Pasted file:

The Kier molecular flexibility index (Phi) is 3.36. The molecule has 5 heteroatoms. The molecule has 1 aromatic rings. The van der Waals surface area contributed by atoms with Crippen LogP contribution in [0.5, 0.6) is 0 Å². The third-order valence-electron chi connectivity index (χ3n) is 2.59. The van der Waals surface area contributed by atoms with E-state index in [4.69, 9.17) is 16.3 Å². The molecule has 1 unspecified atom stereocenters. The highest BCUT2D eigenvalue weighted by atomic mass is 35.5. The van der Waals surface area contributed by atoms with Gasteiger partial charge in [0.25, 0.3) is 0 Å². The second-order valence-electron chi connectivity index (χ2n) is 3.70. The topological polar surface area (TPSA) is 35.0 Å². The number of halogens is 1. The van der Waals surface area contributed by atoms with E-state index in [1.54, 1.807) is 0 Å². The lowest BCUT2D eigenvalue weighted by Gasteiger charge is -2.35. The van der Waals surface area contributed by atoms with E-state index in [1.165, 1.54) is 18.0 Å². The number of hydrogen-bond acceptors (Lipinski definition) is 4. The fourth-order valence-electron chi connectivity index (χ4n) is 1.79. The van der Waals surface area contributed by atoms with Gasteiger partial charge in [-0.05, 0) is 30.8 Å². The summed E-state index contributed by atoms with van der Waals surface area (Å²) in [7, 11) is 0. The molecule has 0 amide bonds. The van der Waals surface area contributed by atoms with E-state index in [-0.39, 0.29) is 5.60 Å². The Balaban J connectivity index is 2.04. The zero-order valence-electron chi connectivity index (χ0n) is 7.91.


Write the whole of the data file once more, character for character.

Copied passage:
The Kier molecular flexibility index (Phi) is 3.36. The molecule has 5 heteroatoms. The molecule has 1 aromatic rings. The van der Waals surface area contributed by atoms with Crippen LogP contribution in [0.5, 0.6) is 0 Å². The third-order valence-electron chi connectivity index (χ3n) is 2.59. The van der Waals surface area contributed by atoms with E-state index in [4.69, 9.17) is 16.3 Å². The molecule has 1 unspecified atom stereocenters. The highest BCUT2D eigenvalue weighted by atomic mass is 35.5. The van der Waals surface area contributed by atoms with Gasteiger partial charge in [0.25, 0.3) is 0 Å². The second-order valence-electron chi connectivity index (χ2n) is 3.70. The topological polar surface area (TPSA) is 35.0 Å². The number of halogens is 1. The van der Waals surface area contributed by atoms with E-state index in [1.54, 1.807) is 0 Å². The lowest BCUT2D eigenvalue weighted by Gasteiger charge is -2.35. The van der Waals surface area contributed by atoms with E-state index in [1.165, 1.54) is 18.0 Å². The number of hydrogen-bond acceptors (Lipinski definition) is 4. The fourth-order valence-electron chi connectivity index (χ4n) is 1.79. The van der Waals surface area contributed by atoms with Gasteiger partial charge in [-0.05, 0) is 30.8 Å². The summed E-state index contributed by atoms with van der Waals surface area (Å²) in [7, 11) is 0. The molecule has 0 amide bonds. The van der Waals surface area contributed by atoms with E-state index in [-0.39, 0.29) is 5.60 Å². The Balaban J connectivity index is 2.04. The zero-order valence-electron chi connectivity index (χ0n) is 7.91.